Subscribe to the Hired Download: our newsletter for top talent like you!


Effective Story Grooming in the Agile Process

Agile development is now a widely accepted and efficient method of software development. In short, A quick articulation of its core principles is consistent delivery of functional software by self-organized teams in an environment of shifting priorities and requirements. And it works! If you can implement it well…

Not every company implements agile the same. However, there is a key component in any implementation: grooming requirements/user stories to ensure they are up to a certain standard to plug into the development cycle without issues.

Grooming with INVEST

Whether you use Scrum or Kanban, the fundamental unit is clear and concise user stories. Not all user stories come in perfectly. The point of grooming is to take imperfect stories, work to understand them, and rewrite them if needed to meet a standard of quality before the team commits to delivering them.

The best framework for grooming is using INVEST. A well-written story needs to meet every criterion of this acronym. The sole focus of your grooming meetings should be to make every story:

Independent: the user story can be delivered independently from other stories.

Negotiable: the solution/delivery method is flexible; i.e. it shouldn’t just be a fixed list of specific features, but instead focused on a problem being solved that provides a certain value.

Valuable: there is actual business value that comes with delivery of this story.

Estimable: the difficulty is understood to a reasonable level of confidence (this will be the story’s size once it has been groomed to meet these criteria).

Small: it can be done within one sprint; if you commit to it, it should be able to be done.

Testable: there is a reasonable level of confidence that it can be tested for success or failure to meet the needs of the story.

Leading Effective Story Grooming Meetings

This is a meeting like any other: something engineers aren’t always keen on joining when they could be writing code. This can also be an especially long meeting with high risk of theoretical “in the weeds” conversations.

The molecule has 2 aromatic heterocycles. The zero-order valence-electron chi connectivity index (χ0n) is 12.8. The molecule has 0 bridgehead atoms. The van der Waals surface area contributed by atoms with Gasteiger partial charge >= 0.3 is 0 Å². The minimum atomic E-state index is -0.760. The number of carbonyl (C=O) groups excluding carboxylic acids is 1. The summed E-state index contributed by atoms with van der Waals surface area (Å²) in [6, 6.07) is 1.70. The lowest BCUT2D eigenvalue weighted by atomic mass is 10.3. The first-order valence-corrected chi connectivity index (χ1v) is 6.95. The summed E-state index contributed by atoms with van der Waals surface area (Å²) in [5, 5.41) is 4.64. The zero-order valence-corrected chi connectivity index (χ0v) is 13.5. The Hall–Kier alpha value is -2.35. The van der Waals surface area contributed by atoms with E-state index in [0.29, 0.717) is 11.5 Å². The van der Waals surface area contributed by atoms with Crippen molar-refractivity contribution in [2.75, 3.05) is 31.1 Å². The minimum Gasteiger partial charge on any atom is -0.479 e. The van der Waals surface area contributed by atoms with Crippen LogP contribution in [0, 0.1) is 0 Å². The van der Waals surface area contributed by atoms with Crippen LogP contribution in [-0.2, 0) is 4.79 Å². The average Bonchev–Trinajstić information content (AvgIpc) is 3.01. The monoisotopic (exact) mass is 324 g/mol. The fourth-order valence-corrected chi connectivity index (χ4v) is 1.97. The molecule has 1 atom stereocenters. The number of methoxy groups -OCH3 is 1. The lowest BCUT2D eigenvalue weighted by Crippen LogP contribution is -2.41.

To some degree, we need to respect that that is the point of grooming. We want engineers in the weeds, but only enough to make sure the story can meet the criteria of INVEST. But no more than that.

It can be difficult to keep the meeting focused around this sole purpose. That’s why it’s important that the participants are clear on the purpose and agenda of the meeting from the beginning, and that the leader is committed to leading.

Best practices:

  • Set specific discussion time limits for every story and use a timekeeper for accountability
  • Write “INVEST” on the whiteboard and don’t be afraid to reference it constantly
  • Respect rabbit holes if they have tangible outcomes, but if one begins to sound theoretical, it’s time to reel it back in

Stay Open to Changing Priorities

Just because stories are groomed does not mean they will be done. Priorities change often and being able to be flexible to this reality is a key aspect of agile.

Many times, the point of story grooming is for companies to ascertain challenges in order for stories to be effectively placed… 1) in the development roadmap, 2) backlogged, or 3) tossed out altogether. Sometimes it can feel like time was wasted if these stories are groomed and never delivered, but this is not true.

Grooming increases understanding as a team. It helps not only with story writing, but giving the business owner/product manager a better understanding of what they are asking for and whether or not it’s the right thing to do. It will also help your business owner/product manager understand how to write stories with INVEST in mind, which will make your groomings smoother going forward!

Grooming is all about taking stories that might be a little rough around the edges and giving them a makeover to make sure they can smoothly plug into an agile development cycle.

To do this, the team must spend time together reviewing each piece of potential work and making sure it is independent, negotiable, valuable, estimable, small, and testable. A team that can quickly groom stories to meet these criteria will find themselves at an advantage, with fewer frustrations during their actual development time.

Yes, it’s another meeting. But the time is worth it when best practices are followed.

Happy grooming!